Reflective coatings on windows block the hot infrared rays from sunshine so offices don't heat up so much.
Alas, a hot-and-cold climate thwarts the advantage of reflective glass. Although reflective window coatings do their job in summer, they also keep the sun's warmth out in winter. In other words, although you pay less for air conditioning, you'll pay more for heat.
Ivan Parkin, a professor of inorganic chemistry at the University College London in the United Kingdom, has found a smarter solution: intelligent glass. He has created glass that reflects heat (actually infrared light) when the weather is hot but lets heat pass through when there's a chill in the air. Applied to a modern glass-faced office building, the coated glass could cut air-conditioning bills by 25 percent to 50 percent, Parkin estimates, without a wintertime penalty.
The trick to making glass smarter was to coat it with vanadium dioxide, a material with a remarkable property: At low temperatures, it acts like a metal. At high temperatures, it becomes a semiconductor.
"What happens is that it undergoes a phase change," said Parkin. "At higher temperatures the electrons that are bound together go into conduction bands, and the material becomes more reflective in the infrared." In other words, when the material becomes a semiconductor, it reflects radiant heat.
"Theoretically the maximum reflectivity you can get is 50 percent. In our studies so far we get about 30 percent," said Parkin. That's enough to pare energy bills.
This property of vanadium dioxide is well known, so naturally it was the first coating material Parkin considered. "It's the only material that can be used realistically," he noted.
Unfortunately, the remarkable switching ability of vanadium dioxide has a drawback that previously has made it unsuitable for windows. The switch between states occurs at a high temperature, about 70 degrees Celsius. That's nearly 160 degrees Fahrenheit. Said Parkin, "People would be roasted by then."
Parkin reasoned that he could alter the switch temperature of vanadium dioxide by doping it, adding a trace amount of another material. When he tried tungsten, he got the desired effect -- a substantially reduced switching temperature. Better still, the switching temperature was easy to control by adjusting the amount of tungsten used.
"We have established a linear relationship between the added tungsten and the temperature at which the material switches states," Parkin said. "With 1 percent tungsten, it switches at 50 degrees Celsius; with 2 percent, at 30 degrees; with 3 percent, at 10 degrees. We can reduce it down to zero."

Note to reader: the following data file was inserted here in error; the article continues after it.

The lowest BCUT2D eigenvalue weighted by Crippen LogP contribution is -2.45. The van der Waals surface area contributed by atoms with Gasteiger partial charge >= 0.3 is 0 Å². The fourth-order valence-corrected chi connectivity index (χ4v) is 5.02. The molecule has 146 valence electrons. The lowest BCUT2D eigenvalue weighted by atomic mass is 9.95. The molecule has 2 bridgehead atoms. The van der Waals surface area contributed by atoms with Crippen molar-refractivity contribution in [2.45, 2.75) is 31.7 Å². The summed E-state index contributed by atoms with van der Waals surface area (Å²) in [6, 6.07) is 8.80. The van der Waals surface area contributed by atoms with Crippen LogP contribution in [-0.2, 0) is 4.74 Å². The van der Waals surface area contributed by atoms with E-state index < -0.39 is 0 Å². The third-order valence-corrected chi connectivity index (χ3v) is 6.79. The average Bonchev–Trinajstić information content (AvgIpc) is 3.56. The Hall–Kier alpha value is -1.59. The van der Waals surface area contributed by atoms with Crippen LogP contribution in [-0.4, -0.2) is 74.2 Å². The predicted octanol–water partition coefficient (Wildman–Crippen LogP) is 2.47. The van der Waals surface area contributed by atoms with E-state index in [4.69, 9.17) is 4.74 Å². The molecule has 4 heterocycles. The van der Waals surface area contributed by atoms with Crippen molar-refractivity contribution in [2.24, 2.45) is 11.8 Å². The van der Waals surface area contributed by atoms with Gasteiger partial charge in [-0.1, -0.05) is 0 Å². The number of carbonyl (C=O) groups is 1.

Inventing something by itself is not enough. You've got to be able to make it practically and affordably, and Parkin scores on both counts.
The coating can be applied using a standard industrial process called Atmospheric Pressure Chemical Vapor Deposition, or APCVD.
"It is directly compatible with glass manufacture," Parkin said. "Although it is not commercially available at the moment, it could be made."
Moreover, the APCVD technology he used for adding the coating is proven and inexpensive, so intelligent glass would impose little additional price penalty over other reflective glasses.
"It should be very cheap on an industrial scale," Parkin said. "I would envisage it would add about 20 percent to the cost of the glass. But you would soon get your money back in air-conditioning costs."
The vanadium dioxide coating does have one other drawback. Simply put, it's not pretty.
"Its yellow color is not aesthetically pleasing," Parkin said. "But it may be possible to change the color by adding other doping. Or you could add a color suppression layer."
Parkin admits that the coating is not yet ready for prime time. So far, he's produced only laboratory samples measuring about 2 by 6 inches.
Industrial plants cast glass in sheets that may be 10 to 12 feet wide, so he must scale up his process. The University College London has not yet offered the intelligent glass technology for commercialization, although patents are being prepared. Actual windows made from the vanadium dioxide glass are still years off.